New plan to take persistent beggars off Dublin streets
Initiative by council, Garda and city businesses aims to tackle ‘aggressive begging’
A young woman begging in Dublin. Photograph: Cyril Byrne
Dublin’s 50 most persistent beggars are to be targeted for removal from the streets under a new initiative from the Garda and Dublin City Council.
Gardaí have identified this number as being responsible for almost half of all behavioural warnings for begging in Dublin; some of these may have received multiple warnings. Legislation from February 2011 made aggressive begging an offence liable for prosecution.
“We would see aggressive begging as begging which interferes with the right of passage or the quality of life of others,” Assistant Garda Commissioner John Twomey said. “In the last two months, gardaí have issued about 200 behavioural warnings for begging and 48 to 49 per cent of those are going to the same group of people.”
The activities of the group, who were almost exclusively homeless, were being dealt with as a criminal justice issue, when in reality their begging was a result of a number of problems, including addiction, Mr Twomey said.
“We feel the problem is that the whole issue rests with the criminal justice system, but a lot of these people are addicted to drugs and alcohol and require a multidisciplinary approach. The law will still be enforced but this is more than a criminal justice matter.”
People appearing before the courts in relation to begging offences generally receive fines which they cannot pay. They are then given a custodial sentence in lieu of the fine and are sent to Mountjoy Prison. Due to overcrowding they are often released after one hour.
“The whole process is futile, these people are in a perpetual cycle,” Lord Mayor of Dublin Oisín Quinn said. “This isn’t really a criminal justice issue so it won’t be solved by a criminal justice response.”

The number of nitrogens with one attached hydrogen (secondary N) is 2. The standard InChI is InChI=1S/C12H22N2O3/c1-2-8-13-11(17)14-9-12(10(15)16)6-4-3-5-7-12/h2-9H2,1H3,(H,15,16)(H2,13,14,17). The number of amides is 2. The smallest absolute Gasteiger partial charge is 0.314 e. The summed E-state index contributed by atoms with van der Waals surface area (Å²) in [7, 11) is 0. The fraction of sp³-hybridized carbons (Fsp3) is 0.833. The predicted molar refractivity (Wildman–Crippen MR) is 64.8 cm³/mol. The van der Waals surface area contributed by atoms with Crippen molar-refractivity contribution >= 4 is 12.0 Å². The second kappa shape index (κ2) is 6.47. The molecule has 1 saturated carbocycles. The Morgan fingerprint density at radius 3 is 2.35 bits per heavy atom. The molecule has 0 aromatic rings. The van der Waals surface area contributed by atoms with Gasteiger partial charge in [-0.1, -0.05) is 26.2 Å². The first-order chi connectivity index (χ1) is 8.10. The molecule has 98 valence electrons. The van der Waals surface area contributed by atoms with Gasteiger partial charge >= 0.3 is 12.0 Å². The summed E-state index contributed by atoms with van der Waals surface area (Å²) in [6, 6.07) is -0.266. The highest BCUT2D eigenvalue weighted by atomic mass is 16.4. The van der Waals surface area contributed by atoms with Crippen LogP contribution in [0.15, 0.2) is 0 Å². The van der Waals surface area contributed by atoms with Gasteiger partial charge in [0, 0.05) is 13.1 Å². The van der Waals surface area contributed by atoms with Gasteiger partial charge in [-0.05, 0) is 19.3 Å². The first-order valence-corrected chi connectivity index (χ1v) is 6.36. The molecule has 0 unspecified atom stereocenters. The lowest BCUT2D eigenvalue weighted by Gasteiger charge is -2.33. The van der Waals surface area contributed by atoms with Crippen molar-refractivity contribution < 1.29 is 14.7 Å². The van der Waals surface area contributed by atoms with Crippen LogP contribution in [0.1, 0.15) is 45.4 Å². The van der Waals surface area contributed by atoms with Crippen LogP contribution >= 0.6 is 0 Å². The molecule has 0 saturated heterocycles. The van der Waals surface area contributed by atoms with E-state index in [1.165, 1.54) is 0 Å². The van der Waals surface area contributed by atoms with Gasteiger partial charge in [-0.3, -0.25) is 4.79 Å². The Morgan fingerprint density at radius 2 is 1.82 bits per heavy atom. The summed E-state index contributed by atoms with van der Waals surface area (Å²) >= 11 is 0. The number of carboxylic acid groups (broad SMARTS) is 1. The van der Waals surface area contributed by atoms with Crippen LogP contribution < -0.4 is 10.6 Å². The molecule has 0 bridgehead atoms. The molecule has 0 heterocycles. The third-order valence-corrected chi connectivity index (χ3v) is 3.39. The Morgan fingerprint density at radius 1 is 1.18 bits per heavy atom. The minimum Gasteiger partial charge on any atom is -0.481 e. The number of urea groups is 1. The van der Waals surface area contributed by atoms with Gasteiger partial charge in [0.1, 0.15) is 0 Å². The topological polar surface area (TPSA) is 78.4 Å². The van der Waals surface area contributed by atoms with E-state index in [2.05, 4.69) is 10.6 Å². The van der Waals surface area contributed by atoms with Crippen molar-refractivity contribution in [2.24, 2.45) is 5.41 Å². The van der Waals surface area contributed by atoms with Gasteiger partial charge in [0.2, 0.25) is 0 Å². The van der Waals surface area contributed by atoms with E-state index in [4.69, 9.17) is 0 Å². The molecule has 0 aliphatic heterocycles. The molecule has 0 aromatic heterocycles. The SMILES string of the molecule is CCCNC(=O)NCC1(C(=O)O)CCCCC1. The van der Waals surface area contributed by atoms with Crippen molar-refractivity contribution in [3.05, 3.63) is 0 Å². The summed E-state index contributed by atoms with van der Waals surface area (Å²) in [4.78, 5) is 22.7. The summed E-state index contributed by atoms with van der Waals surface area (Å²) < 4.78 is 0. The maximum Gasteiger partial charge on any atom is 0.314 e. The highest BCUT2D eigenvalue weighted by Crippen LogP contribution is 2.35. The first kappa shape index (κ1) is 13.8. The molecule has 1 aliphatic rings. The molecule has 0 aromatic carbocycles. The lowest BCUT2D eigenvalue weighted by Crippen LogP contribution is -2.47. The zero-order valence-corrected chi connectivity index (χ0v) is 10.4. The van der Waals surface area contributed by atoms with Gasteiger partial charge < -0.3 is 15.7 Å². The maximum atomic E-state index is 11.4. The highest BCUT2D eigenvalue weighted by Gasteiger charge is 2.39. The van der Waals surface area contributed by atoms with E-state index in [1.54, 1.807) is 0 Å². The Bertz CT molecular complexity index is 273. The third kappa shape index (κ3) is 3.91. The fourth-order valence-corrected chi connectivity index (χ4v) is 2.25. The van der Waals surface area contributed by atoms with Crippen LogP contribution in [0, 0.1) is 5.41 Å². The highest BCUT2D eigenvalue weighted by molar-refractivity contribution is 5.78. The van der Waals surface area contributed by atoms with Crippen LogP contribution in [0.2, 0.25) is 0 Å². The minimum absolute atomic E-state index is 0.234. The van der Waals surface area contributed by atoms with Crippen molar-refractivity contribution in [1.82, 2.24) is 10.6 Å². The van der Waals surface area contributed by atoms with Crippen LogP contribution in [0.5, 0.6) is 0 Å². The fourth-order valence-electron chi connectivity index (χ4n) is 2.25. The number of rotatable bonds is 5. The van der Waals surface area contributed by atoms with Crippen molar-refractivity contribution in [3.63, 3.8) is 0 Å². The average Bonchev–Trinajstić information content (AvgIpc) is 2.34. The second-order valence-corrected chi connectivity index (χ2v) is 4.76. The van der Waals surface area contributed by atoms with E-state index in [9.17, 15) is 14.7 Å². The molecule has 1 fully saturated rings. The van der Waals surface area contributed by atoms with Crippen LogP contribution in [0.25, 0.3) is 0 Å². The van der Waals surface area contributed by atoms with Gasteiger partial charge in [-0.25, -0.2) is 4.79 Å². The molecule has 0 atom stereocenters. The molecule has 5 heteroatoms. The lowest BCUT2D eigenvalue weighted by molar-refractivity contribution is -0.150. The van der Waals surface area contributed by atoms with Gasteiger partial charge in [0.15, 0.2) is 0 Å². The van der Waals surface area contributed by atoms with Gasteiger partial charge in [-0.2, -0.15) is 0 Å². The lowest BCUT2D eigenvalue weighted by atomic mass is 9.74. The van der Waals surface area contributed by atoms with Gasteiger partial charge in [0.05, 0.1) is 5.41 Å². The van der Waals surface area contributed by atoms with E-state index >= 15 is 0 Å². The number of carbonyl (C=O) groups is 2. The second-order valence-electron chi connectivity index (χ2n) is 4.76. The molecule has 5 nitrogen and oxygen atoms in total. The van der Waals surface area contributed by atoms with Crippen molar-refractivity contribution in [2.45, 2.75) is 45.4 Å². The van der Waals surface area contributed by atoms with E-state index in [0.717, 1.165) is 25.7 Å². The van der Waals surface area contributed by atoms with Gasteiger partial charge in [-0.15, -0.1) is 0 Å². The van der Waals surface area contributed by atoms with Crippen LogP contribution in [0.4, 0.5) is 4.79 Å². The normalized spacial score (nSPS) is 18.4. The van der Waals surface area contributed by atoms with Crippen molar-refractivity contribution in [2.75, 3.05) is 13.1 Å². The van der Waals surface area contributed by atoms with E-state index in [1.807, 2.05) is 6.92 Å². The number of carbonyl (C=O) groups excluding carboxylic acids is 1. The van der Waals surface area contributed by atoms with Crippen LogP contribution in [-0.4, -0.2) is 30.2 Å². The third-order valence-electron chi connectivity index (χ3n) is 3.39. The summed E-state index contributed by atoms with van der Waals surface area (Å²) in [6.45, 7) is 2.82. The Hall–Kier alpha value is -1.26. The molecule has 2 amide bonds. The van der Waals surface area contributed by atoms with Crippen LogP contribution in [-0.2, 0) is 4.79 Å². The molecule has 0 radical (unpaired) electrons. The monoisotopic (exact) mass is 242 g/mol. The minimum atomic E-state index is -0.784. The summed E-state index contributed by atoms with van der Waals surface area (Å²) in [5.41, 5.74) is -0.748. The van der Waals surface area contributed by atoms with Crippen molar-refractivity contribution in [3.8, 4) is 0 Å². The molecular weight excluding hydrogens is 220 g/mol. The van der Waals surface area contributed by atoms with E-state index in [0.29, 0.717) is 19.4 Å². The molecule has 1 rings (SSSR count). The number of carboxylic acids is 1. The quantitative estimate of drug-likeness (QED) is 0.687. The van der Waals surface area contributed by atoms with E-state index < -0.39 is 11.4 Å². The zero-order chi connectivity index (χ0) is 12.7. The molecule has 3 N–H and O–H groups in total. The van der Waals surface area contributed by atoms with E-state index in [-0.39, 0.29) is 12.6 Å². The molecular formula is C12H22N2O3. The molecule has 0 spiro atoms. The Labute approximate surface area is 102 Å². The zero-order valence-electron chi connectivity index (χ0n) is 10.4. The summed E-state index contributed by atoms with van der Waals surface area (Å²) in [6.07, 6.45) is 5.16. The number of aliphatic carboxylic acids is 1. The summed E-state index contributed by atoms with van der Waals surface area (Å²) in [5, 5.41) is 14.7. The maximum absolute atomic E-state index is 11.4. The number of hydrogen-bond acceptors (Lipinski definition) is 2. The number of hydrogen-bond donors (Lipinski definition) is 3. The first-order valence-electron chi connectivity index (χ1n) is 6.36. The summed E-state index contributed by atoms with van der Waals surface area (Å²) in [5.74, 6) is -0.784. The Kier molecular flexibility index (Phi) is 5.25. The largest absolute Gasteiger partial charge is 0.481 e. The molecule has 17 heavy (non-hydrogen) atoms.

The council, the Garda, city businesses and organisations which work with the homeless have agreed a strategy which will involve the development of case management plans for each individual involved.
“What’s needed here is an approach targeted towards the needs of each individual, almost a case of picking them off one by one,” Mr Quinn said. “Instead of getting people into the courts system, gardaí will use the power of arrest for referral to the appropriate agency.”
Gardaí on the beat would know most of the people involved in persistent begging by name, Mr Twomey said.
Where an individual has had previous interaction with a particular homelessness or drugs- related service, that agency will be the first point of contact.
From there a case plan will be worked out for the individual whether they require housing services, drugs rehabilitation, mental health services or other supports. If support funding is required, this will be provided by city businesses.
Dublin Business Improvement District and the Dublin City Business Association were supporting the initiative, Mr Quinn said.
Dublin City Council’s involvement will be led by assistant city manager Brendan Kenny.
“The services are there, it’s a question of connecting the people to the right services.
“Some people will avail of food or a shower, but not of the health services or the addiction services. Having a co-ordinated plan, driven by gardaí, means that people will be directed to the services they need.”